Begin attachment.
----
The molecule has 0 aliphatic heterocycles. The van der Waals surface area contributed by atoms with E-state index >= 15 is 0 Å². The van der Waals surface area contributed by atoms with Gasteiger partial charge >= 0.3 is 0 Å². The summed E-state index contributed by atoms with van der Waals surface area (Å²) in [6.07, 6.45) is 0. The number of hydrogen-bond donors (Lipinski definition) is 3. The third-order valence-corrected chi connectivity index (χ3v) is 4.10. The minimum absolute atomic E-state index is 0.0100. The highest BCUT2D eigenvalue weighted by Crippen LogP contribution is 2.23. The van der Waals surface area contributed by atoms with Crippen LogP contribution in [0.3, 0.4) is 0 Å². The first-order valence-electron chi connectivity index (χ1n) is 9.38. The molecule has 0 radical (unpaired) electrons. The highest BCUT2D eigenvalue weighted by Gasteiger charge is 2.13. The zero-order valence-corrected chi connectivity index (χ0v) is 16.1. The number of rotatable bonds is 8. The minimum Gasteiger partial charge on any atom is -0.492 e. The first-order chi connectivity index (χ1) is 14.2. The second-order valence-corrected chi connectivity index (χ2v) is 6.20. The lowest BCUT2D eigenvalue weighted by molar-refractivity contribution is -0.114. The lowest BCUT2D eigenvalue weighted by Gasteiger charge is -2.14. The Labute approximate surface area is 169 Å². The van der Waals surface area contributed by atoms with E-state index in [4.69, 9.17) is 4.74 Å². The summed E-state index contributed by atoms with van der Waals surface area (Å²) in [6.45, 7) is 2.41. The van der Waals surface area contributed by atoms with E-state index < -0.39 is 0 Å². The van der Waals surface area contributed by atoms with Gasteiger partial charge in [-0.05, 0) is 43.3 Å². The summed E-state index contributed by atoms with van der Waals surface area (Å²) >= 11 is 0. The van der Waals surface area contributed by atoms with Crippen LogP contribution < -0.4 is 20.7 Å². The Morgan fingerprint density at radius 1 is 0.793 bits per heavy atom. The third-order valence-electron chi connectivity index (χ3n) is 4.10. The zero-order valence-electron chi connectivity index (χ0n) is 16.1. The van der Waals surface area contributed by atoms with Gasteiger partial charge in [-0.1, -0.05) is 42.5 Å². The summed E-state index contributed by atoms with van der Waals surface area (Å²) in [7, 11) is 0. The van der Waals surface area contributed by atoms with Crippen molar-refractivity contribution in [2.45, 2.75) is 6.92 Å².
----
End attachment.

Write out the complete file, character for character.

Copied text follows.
The molecule has 0 aliphatic heterocycles. The van der Waals surface area contributed by atoms with E-state index >= 15 is 0 Å². The van der Waals surface area contributed by atoms with Gasteiger partial charge >= 0.3 is 0 Å². The summed E-state index contributed by atoms with van der Waals surface area (Å²) in [6.07, 6.45) is 0. The number of hydrogen-bond donors (Lipinski definition) is 3. The third-order valence-corrected chi connectivity index (χ3v) is 4.10. The minimum absolute atomic E-state index is 0.0100. The highest BCUT2D eigenvalue weighted by Crippen LogP contribution is 2.23. The van der Waals surface area contributed by atoms with Crippen LogP contribution in [0.3, 0.4) is 0 Å². The first-order valence-electron chi connectivity index (χ1n) is 9.38. The molecule has 0 radical (unpaired) electrons. The highest BCUT2D eigenvalue weighted by Gasteiger charge is 2.13. The zero-order valence-corrected chi connectivity index (χ0v) is 16.1. The number of rotatable bonds is 8. The minimum Gasteiger partial charge on any atom is -0.492 e. The first-order chi connectivity index (χ1) is 14.2. The second-order valence-corrected chi connectivity index (χ2v) is 6.20. The lowest BCUT2D eigenvalue weighted by molar-refractivity contribution is -0.114. The lowest BCUT2D eigenvalue weighted by Gasteiger charge is -2.14. The Labute approximate surface area is 169 Å². The van der Waals surface area contributed by atoms with E-state index in [4.69, 9.17) is 4.74 Å². The summed E-state index contributed by atoms with van der Waals surface area (Å²) in [6.45, 7) is 2.41. The van der Waals surface area contributed by atoms with E-state index < -0.39 is 0 Å². The van der Waals surface area contributed by atoms with Gasteiger partial charge in [-0.05, 0) is 43.3 Å². The summed E-state index contributed by atoms with van der Waals surface area (Å²) >= 11 is 0. The van der Waals surface area contributed by atoms with Crippen LogP contribution < -0.4 is 20.7 Å². The Morgan fingerprint density at radius 1 is 0.793 bits per heavy atom. The third-order valence-electron chi connectivity index (χ3n) is 4.10. The zero-order valence-electron chi connectivity index (χ0n) is 16.1. The van der Waals surface area contributed by atoms with Gasteiger partial charge in [-0.1, -0.05) is 42.5 Å². The summed E-state index contributed by atoms with van der Waals surface area (Å²) in [7, 11) is 0. The van der Waals surface area contributed by atoms with Crippen molar-refractivity contribution in [2.45, 2.75) is 6.92 Å².